Age related sensorineural hearing loss (Presbyacusis)


Typical hearing profile showing high frequency hearing loss with age

 This is hearing loss associated with the ageing process. Unfortunately with the ageing process there is neuronal degeneration of the inner ear hair cells which convert the energy of sound vibration  into electric impulses. This type of hearing loss occurs at a variable time in a patient’s life and is probably genetically determined. The ageing process is evident usually in the sixth decade but can be earlier. It is only when it causes social or professional disability that a hearing aid needs to be considered. Often the hearing loss is symmetrical and therefore a hearing aid in both ears gives the best rehabilitation. A simple hearing test can identify this, showing hearing loss particularly in the high frequencies. This usually manifests as difficulty in hearing when there is background noise such as in a bar or at a party. Often the problem is not the volume of people speaking but the loss of clarity of what is being said.

Arthritis involving the Cervical Spine

The nerves which supply the ear originate from the neck area and any arthritic condition in the neck can give rise to compression of the nerves thereby mimicking ear pain. This usually occurs in the slightly older population with a history of neck ache and arthritis. Physiotherapy is the initial therapy with anti-inflammatories for pain control.


The eustachian tubes connect the back of the nose to the middle ear and allow air to pass between these two structures so as to equalise pressure. Following a flight particularly when a virus has caused blockage of the eustachian tubes,  the sudden rise in pressure during descent can give rise to a build up of fluid in the middle ear. This can be associated with pain if the rate of descent is rapid. It is for this reason patients are advised to chew gum or suck sweets during flight descent. In the vast majority of cases this middle ear fluid build up resolves without any active treatment but can be facilitated by nasal decongestants and self inflating the middle ear by pinching the nose and by either blowing or swallowing.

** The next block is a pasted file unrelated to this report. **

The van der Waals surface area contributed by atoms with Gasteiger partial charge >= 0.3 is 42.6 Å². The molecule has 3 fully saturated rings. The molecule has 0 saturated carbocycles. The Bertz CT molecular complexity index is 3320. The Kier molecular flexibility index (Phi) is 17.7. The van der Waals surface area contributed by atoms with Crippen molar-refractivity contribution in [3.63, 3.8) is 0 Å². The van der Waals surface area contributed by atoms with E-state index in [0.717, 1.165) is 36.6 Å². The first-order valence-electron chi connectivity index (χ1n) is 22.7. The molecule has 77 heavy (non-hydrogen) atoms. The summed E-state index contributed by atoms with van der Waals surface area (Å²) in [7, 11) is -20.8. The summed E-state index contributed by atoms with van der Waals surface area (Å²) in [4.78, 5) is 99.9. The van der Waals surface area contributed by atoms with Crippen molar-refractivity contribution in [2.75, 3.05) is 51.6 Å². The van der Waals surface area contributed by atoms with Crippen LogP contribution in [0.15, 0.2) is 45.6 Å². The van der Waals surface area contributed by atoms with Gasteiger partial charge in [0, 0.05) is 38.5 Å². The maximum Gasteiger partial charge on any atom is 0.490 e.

In severe cases, there is such rapid sucking in of the ear drum that it can perforate which is associated with severe pain and bleeding. The perforation however heals completely in most patients.

Problems can similarly occur during diving.

Chronic otitis media


Chronic infection of middle ear with perforated ear drum

 If the acute episode fails to resolve completely then the symptoms can be prolonged and when these exist for more than  three months the term chronic otitis media is used. In rare occasions then there can be the patient’s own skin growing internally forming a ball of infected material (cholesteatoma). This can be associated with active infection and can slowly erode the little bones in the middle ear giving rise to hearing loss and is usually associated with smelly ear discharge. There can also be intermittent episodes of pain. Another type of chronic otitis media is when there is a long standing perforation in the ear drum and here there are episodes of ear pain associated with discharge but this condition rarely progresses to any serious condition unlike that associated with cholesteatoma. After control of infection, the middle ear components can be reconstructed surgically.

Dental causes

Any cause of dental disease such as abscess in the root of the tooth can cause referred earache particularly when affecting the upper molars. Treatment usually requires a visit to a  Dentist.

Ear Blockage / Ear Wax

The sensation of ear blockage can be due to either foreign body material in the outer ear canal or due to either the presence of fluid in the middle ear or obstruction of the eustachian tube.

A build of wax is by far the commonest cause which can be made worse if the patient uses cotton buds to try and clear the ears.

In rare instances, a feeling of fullness can be described as a blockage sensation which occurs in Meniere’s disease, usually associated with dizziness.

Ear Discharge

Ear Discharge

Ear discharge due to an outer ear infection